Stop Waffling and Cook Up a Better KM Program

Lauren Trees's picture

People everywhere celebrated Waffle Day on March 25 but remember: Waffles are delicious, but waffling is bad. If your knowledge management program leaves employees waffling about whether to choose Path A or Path B, it’s not doing its job.

If you’ve been waffling about how to improve the KM resources your employees need to make effective decisions, our latest research might provide some insight.

Employees need consistent access to trustworthy, relevant information, and chances are that’s what your KM program is all about. Yet, APQC’s Preparing for the Future of Work study found that employees are often less than satisfied with their access to the information they need at work.Ways to Access Information at Work

Traditional KM tools are great, but employees can also be overwhelmed by the sheer number of strategies available to access information. Searching and browsing can deliver too many results, without the context people need to find the answers they really need. So, they fall back on their own ingenuity, experimenting with a range of techniques to filter out the noise.

Here’s what employers can learn from what their employees are already discovering on their own.

Employees are using alerts, recommendations, and social feedback to determine which information sources are most credible:

  • 61 percent review enterprise information based on its popularity—such as lists of frequently downloaded information—at least once a month.
  • Nearly half use customized or generic alerts more than once a week to point them to new, updated, or high-value resources.

They’re working their networks to zero in on information that colleagues have found useful:

  • Two-thirds use posts and recommendations in communities of practice to find work-related knowledge and information at least monthly, and about one-third do so more than once a week.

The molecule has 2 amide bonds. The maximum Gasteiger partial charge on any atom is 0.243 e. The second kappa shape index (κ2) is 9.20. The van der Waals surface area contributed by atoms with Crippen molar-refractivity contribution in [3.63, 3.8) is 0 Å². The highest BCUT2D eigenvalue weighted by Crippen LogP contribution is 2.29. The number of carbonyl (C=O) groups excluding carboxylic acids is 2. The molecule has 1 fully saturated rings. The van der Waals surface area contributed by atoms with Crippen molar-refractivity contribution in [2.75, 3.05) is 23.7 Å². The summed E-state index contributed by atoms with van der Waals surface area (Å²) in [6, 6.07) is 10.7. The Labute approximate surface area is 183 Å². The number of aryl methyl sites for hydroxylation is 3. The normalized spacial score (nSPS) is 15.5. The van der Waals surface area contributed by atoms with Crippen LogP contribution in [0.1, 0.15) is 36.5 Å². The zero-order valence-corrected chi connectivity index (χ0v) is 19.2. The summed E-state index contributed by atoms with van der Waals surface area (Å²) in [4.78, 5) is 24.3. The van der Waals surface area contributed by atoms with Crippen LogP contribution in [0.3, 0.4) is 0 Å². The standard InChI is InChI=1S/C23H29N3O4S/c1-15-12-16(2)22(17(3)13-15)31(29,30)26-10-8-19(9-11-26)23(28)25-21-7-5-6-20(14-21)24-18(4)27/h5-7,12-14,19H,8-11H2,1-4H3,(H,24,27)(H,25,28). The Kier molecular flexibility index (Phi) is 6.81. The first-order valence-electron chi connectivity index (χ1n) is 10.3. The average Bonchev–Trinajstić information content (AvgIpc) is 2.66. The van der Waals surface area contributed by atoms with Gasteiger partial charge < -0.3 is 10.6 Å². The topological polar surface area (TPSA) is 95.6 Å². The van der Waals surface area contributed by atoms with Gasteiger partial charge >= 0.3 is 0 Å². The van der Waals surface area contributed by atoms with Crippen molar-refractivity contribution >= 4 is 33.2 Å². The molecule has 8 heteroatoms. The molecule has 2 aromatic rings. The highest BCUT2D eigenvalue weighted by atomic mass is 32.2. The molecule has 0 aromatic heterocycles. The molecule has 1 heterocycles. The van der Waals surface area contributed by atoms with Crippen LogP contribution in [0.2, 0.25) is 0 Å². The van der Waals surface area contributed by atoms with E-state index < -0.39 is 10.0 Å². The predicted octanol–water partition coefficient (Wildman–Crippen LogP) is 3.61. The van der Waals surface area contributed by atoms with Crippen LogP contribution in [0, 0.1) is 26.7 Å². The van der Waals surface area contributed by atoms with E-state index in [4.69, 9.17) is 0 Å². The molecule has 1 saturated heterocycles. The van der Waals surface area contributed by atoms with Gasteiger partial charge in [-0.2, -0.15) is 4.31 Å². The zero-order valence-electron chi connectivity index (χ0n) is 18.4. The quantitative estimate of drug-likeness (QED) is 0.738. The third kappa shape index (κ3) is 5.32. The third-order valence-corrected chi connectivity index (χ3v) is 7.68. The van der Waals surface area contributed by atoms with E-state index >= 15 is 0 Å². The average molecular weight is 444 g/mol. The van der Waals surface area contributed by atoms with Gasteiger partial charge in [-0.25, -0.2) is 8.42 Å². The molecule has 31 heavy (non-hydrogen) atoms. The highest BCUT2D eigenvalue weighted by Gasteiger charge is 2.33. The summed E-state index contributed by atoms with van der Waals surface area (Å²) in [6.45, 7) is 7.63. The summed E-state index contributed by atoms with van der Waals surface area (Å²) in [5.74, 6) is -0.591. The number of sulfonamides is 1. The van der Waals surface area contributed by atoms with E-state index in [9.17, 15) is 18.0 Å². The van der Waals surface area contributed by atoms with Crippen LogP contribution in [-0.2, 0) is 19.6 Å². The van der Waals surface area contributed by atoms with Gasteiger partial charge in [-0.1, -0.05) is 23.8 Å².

• Posts and recommendations in enterprise social networks are only slightly less popular.
  • Millennials are especially focused on peer-based recommendations.

Employees are also tapping into technology:

  • Almost half have used an advanced analytical model to find work-related information, and a roughly equal number have found answers through a digital assistant such as Siri, Cortana, or Google Now.
  • Advanced analytical models that are incorporated into the back-end of enterprise search functions are on the rise.

So, how can your organization help employees stop waffling about what information to pay attention to?

  • Support access to experts by clearly linking KM content or documents with the bios and contact information of the experts who “own” them.
  • Stay current with the rapid evolution in digital assistants and advanced analytics, which can improve accuracy and make results more relevant to users.
  • Provide multiple entry points into information repositories, along with sophisticated tools that help employees find information across systems.

Giving employees easy access to information—without overwhelming them with too much irrelevant data—helps employees stop waffling and excel in their jobs, which makes them want to engage and stick around for the long haul.

For more information, APQC members can check out our white paper, Preparing for the Future of Work: The Latest Trends in Office Design, HR Policy, Collaboration, and Search and Information Delivery. And everyone can download the free study overview and recorded webinar on this research.

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